Case History: Upgrade and Clean Those Lights for Profits

Case History: Upgrade and Clean Those Lights for Profits 2017-01-07T19:29:37+00:00
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Case Histories: Industrial/Warehousing

Upgrade and Clean Those Lights for Profits

Energy-efficient systems offer many benefits
By Robert Colgan, Jr.

Facility managers across the country are busy upgrading their lighting systems to reduce energy consumption and save money. In many cases this is the wrong thing to do. Not because there’s anything wrong with saving energy. In fact, energy conservation has been a national priority for years, and is absolutely the right thing to do.

Energy-efficient lighting systems benefit cleaning and facility managers in a number of ways, including reducing the severity and frequency of slip-and-fall accidents, improving the appearance of a facility, and adding to operating and maintenance cost savings.

What is wrong is focusing only on energy savings, without regard to why lighting was installed in the first place? Trying to save money without considering the purpose of lighting is like trying to improve the fuel efficiency of a race car without accounting for the impact on the car’s speed.

The purpose of lighting is not to consume more or less energy. It is there to support human performance in the office or other workplaces, sports facilities and outdoor spaces. If a race car can consume less fuel and still win, so much the better. The same is true for lighting systems that support more work while saving energy.

High-Benefit Lighting® (HBL) is the term coined by the National Lighting Bureau to signify a lighting system that in an energy-efficient manner maximizes support of task performance, and generates bottom-line and other benefits equivalent to the money saved by a theoretical 500 percent to 1,000 percent higher energy cost savings.

HBL typically costs no more to design, specify, install, and maintain than other systems. First focus on making the lighting system perform better, and then use the equipment needed to minimize energy waste.

In Harrisburg, Pennsylvania, installation of a new lighting system at a shopping center reduced the severity and frequency of slip-and-fall accidents–savings mall owners $10,000 a year–and added more sparkle and cheeriness to shops.

As a result, retailers’ profits increased by an estimated $1 million a year, and the rental income of the mall’s owners increased, too, because rents were influenced by sales. And because rental income was so high, the resale value of the mall also took a hefty jump.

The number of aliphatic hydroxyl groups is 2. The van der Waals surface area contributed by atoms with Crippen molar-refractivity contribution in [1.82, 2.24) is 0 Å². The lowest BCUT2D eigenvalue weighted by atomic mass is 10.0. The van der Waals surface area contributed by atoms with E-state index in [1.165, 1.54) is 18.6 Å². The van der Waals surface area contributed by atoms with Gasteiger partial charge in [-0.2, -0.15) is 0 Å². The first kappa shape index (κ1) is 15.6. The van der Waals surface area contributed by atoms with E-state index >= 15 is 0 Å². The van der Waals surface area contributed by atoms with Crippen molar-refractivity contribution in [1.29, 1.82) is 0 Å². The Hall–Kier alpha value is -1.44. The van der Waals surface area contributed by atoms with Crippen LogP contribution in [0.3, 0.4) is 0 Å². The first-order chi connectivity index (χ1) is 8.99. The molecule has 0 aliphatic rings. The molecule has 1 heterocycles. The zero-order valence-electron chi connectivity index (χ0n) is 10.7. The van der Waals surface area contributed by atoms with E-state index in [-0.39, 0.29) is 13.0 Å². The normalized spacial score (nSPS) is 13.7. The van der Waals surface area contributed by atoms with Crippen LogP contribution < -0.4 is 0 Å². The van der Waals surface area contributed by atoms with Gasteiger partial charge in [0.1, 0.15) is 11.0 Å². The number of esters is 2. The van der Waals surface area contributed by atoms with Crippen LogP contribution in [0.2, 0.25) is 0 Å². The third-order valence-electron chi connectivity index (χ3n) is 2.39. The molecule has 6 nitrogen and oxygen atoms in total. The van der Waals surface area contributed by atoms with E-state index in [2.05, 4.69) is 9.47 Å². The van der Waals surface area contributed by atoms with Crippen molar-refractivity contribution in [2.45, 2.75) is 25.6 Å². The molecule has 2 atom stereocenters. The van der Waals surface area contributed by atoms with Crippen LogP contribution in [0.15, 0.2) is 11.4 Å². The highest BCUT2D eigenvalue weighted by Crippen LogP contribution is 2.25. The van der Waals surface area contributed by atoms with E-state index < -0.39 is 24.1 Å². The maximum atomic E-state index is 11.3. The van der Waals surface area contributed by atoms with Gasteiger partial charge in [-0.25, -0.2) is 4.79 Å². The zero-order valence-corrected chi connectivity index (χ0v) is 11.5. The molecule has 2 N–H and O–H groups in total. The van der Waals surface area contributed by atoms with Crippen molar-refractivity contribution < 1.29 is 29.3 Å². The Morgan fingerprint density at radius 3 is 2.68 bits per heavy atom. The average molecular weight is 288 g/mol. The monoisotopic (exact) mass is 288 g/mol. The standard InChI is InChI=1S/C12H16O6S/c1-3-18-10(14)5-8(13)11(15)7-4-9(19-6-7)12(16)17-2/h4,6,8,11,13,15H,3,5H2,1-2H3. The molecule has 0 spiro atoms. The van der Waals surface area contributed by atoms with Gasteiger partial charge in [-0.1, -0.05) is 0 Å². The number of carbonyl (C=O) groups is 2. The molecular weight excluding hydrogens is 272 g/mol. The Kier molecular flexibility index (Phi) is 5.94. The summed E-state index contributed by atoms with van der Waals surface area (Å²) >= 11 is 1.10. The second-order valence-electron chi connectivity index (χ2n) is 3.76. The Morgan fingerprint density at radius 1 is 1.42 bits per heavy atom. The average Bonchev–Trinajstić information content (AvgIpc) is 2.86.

Maintenance is an essential element to High-Benefit Lighting. If the lighting system–be it indoors or out–is not properly maintained, much of the value available from High-Benefit Lighting will be lost.

As most lamps age, their light output diminishes. When the correct amount of lighting is not provided, potential savings are lost. Also, as dust and dirt build up on lamps and fixture surfaces, more lighting will be absorbed and, in some cases, directional control will be compromised, resulting in the loss of more energy and money.

The only way to ensure that High-Benefit Lighting does its job for the life of the system is to provide maintenance whose cost will be far more than offset by the savings it achieves.

Creating a maintenance strategy

With few exceptions, the most effective strategy is planned lighting maintenance (PLM). Its principal element is timed group relamping (TLR).

Group relamping is the practice of removing all lamps from a system at one time, replacing them, and cleaning the luminaires at the same time. The alternative is spot relamping, which means changing a lamp only after it burns out.

Through group relamping, all lamps can be purchased at the same time, resulting in bulk purchase savings; all personnel are assembled at the same time, and all equipment is on hand.

The big “knock” on group relamping is that you must discard lamps that are still serviceable. But when lamps are purchased all at once, far fewer are needed in inventory. That frees up space, reduces the accounting associated with monthly lamp purchases, and reduces the risk of breakage or “inventory shrinkage.”

When should lamps be replaced? That depends on the lamp lumen depreciation characteristics of the lamps, and the extent of use. The timing of replacements would be at some optimal point in time, say, after 70 percent of the lamp’s average life has passed.

By replacing sooner rather than later, the average light output of the lamp is higher than it otherwise would be. In other words, if you wait for a lamp to burn out, the average amount of light it provides while in place may be 80 percent of its initial output.

By removing it before burn-out, the average output might be closer to 90 percent. Thus, when group relamping is used, the average light output of the system is higher.

Keep in mind that reliance on PLM and TLR also could permit reliance on a lighting maintenance contractor, which could eliminate disposal costs and other costs like overtime for workers.

The only way to maintain the value of High-Benefit Lighting, however, is to maintain the lighting system. The cost of PLM and TLR is actually less than the cost of inadequate maintenance, even less with “all things” considered.

As such, through High-Benefit Lighting and Planned Lighting Maintenance, a facility manager can save money over and over again.

Robert Colgan Jr. is director of marketing services for the National Electrical Contractors Association, Bethesda, MD.

Reprinted with permission from Cleaning & Maintenance Management Magazine, a member of the CM B2B Trade Group.